Dear Eric Ethington,
I remember you best as the man who organized one of the most successful pro-LGBT-equality demonstrations in Utah history.
It was in 2010 that thousands of equality supporters wore black and lay down on the sidewalk, forming a complete ring around the two blocks encompassing Temple Square and the Church Office Building. This happened in response to insensitive anti-gay remarks made during the LDS Church's October General Conference by Quorum of the Twelve President Boyd K. Packer, who seemed oblivious to the fact that a widely publicized epidemic of gay-teen suicides in the previous month had galvanized the LGBT community.
You, Eric, were credited in the press (and in my heart) as the man most responsible for organizing this remarkable event.
Two years earlier, in 2008, another Temple Square protest shocked and astounded us all when thousands of Utahns -- gay, straight and otherwise -- expressed a ferocious outpouring of indignation against the LDS Church's involvement in California's Prop. 8 tragedy.
Both the 2008 and 2010 events made a significant impact on Utah's political discourse. No, the diehard anti-gays were no more willing to treat us as equals than they ever had been, but the moderates finally started to open their ears, realizing that equality is not an issue that is going away. And, perhaps for the first time, the LGBT community saw just how many friends and supporters we have among fair-minded heterosexual citizens of Salt Lake City. Honestly, seeing all those cool straight people making an actual effort to join our movement out of the love and respect they have for their LGBT friends and loved ones -- well, it was genuinely enough to bring tears to my eyes.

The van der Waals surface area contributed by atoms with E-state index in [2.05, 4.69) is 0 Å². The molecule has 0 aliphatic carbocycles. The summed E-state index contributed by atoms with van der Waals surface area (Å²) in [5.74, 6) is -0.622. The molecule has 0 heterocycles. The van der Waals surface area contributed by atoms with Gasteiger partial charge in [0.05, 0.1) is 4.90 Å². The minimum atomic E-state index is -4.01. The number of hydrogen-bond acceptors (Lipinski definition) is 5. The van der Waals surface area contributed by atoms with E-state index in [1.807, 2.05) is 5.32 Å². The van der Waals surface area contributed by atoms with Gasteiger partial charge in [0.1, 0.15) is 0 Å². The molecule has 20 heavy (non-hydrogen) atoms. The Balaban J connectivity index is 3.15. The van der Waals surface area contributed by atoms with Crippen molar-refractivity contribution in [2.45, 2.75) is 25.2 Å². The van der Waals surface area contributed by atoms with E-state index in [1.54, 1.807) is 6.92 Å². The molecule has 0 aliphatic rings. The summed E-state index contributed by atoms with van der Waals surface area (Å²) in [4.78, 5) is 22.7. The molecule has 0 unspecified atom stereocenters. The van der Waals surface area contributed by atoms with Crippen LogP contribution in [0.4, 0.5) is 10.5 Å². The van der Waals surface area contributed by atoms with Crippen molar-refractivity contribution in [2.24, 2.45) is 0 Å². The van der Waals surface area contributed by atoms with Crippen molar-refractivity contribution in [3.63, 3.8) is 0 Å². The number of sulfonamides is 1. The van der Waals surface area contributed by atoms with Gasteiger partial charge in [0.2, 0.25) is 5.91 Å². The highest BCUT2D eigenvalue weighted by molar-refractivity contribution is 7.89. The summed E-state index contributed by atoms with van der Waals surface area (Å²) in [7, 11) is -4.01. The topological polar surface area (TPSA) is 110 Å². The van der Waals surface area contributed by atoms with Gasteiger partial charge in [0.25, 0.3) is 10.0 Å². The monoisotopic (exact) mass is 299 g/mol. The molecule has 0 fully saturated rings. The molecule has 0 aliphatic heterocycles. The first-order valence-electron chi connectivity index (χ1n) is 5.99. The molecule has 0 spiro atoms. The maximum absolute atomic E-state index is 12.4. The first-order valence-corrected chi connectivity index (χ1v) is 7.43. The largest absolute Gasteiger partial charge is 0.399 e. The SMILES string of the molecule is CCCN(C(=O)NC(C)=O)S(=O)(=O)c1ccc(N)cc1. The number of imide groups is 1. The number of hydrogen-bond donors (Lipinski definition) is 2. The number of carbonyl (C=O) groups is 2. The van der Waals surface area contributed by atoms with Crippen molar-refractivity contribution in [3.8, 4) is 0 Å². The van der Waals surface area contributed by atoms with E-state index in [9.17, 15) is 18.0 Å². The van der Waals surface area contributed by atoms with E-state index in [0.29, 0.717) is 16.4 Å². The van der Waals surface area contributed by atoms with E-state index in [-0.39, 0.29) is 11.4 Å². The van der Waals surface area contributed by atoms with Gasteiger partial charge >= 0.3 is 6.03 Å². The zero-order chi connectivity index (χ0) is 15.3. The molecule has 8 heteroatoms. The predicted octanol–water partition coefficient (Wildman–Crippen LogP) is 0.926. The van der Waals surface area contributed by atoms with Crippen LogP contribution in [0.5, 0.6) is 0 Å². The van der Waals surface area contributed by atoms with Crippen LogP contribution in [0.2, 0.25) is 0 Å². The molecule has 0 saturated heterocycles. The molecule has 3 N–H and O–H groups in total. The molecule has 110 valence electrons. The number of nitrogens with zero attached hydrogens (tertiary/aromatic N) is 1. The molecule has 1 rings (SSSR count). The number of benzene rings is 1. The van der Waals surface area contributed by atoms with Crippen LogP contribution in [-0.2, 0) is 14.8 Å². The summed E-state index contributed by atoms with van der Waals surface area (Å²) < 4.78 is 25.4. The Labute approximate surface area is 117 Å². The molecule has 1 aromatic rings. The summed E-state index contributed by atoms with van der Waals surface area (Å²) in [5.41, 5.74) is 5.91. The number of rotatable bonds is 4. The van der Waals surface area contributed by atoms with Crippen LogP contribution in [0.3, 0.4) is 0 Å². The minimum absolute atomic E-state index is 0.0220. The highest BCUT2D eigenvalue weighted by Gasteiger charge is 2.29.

This year has been a good one for the LGBT cause. A majority of Americans now oppose discrimination against gays in housing and employment, and support marriage equality. Not only did President Barack Obama come out publicly to support gay equality, but the National Democratic Party did, too.
Maybe that's why the protest against this whole stupid Chick-fil-A kerfuffle fizzled so badly. There's less outrage among the LGBT community and our supporters. Suddenly, equality supporters are in the majority.
So, maybe it's time equality supporters learned to act like a majority. It may not be an easy transition -- we’ve regarded ourselves for so long as a fringe minority, it's difficult to know what to do now that we're on the sunny side of the street.
But already the anti-gays have taken up a siege mentality, presenting themselves as victims of some kind of anti-religion, anti-free-speech movement. They have given up their moral-high-ground strategy, realizing that we now own that territory. Now, they are presenting themselves as the overwhelmed minority suffering at the hands of the cruel and dastardly LGBT machine.
Our positions have been reversed. That's the good news.
The bad news is that we're in danger of becoming complacent.
So now, I ask you, Eric: How can the LGBT movement now generate the same vibrant emotional energy we had when we were a minority?
Brandon's Big Gay Blog